Widespread misperceptions about COVID-19 and the novel coronavirus threaten to exacerbate the severity of the pandemic. We conducted preregistered survey experiments in the United States, Great Britain and Canada examining the effectiveness of fact-checks that seek to correct these false or unsupported beliefs. Across three countries with differing levels of political conflict over the pandemic response, we demonstrate that fact-checks reduce targeted misperceptions, especially among the groups who are most vulnerable to these claims, and have minimal spillover effects on the accuracy of related beliefs. However, these reductions in COVID-19 misperception beliefs do not persist over time in panel data even after repeated exposure. These results suggest that fact-checks can successfully change the COVID-19 beliefs of the people who would benefit from them most but that their effects are ephemeral.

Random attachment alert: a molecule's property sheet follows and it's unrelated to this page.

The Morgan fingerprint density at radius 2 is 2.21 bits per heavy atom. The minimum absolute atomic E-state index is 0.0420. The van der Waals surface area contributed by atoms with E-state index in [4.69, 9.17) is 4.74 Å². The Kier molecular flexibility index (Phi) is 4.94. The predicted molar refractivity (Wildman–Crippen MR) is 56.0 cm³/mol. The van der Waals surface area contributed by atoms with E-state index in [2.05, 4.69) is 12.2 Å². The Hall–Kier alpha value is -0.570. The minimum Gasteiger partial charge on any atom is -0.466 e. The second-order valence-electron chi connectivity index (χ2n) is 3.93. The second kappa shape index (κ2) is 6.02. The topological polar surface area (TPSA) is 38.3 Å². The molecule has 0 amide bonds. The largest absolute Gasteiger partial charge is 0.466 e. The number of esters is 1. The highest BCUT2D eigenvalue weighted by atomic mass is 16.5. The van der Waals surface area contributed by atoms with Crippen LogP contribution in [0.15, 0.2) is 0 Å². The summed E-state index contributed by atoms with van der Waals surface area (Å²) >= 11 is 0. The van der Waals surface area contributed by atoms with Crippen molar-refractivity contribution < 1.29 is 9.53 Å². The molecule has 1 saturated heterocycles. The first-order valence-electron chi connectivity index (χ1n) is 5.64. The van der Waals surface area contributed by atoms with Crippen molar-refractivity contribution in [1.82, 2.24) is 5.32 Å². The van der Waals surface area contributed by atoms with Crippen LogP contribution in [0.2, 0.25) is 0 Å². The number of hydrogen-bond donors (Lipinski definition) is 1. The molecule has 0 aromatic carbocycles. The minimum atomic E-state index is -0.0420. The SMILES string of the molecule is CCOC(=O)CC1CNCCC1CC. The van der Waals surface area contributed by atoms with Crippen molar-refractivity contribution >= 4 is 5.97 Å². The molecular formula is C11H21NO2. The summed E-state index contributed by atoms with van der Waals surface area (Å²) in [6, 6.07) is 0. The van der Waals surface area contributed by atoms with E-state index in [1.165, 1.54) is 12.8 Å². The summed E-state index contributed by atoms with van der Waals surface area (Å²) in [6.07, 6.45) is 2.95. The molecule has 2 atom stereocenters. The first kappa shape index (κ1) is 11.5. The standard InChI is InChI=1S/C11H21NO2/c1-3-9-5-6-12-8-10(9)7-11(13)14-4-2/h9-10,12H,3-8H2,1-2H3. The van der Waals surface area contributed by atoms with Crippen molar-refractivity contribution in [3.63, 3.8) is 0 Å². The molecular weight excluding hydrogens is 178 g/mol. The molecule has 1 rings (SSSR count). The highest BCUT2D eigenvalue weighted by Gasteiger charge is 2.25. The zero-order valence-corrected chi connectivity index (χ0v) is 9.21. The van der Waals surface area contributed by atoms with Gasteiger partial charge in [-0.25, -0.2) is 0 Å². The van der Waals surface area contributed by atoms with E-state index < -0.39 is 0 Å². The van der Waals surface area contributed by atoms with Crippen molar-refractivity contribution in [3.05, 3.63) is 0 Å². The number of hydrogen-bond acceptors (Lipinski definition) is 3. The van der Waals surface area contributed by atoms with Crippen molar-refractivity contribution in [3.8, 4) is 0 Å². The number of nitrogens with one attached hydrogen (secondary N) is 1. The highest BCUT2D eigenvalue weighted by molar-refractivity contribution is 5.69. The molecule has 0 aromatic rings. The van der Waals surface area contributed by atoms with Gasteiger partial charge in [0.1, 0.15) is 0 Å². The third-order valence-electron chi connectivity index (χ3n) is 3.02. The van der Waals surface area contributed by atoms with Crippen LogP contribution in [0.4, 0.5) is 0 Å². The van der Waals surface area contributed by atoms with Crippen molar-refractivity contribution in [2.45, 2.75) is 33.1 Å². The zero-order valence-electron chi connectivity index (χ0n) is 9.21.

All Science Journal Classification (ASJC) codes
- Social Psychology
- Experimental and Cognitive Psychology
- Behavioral Neuroscience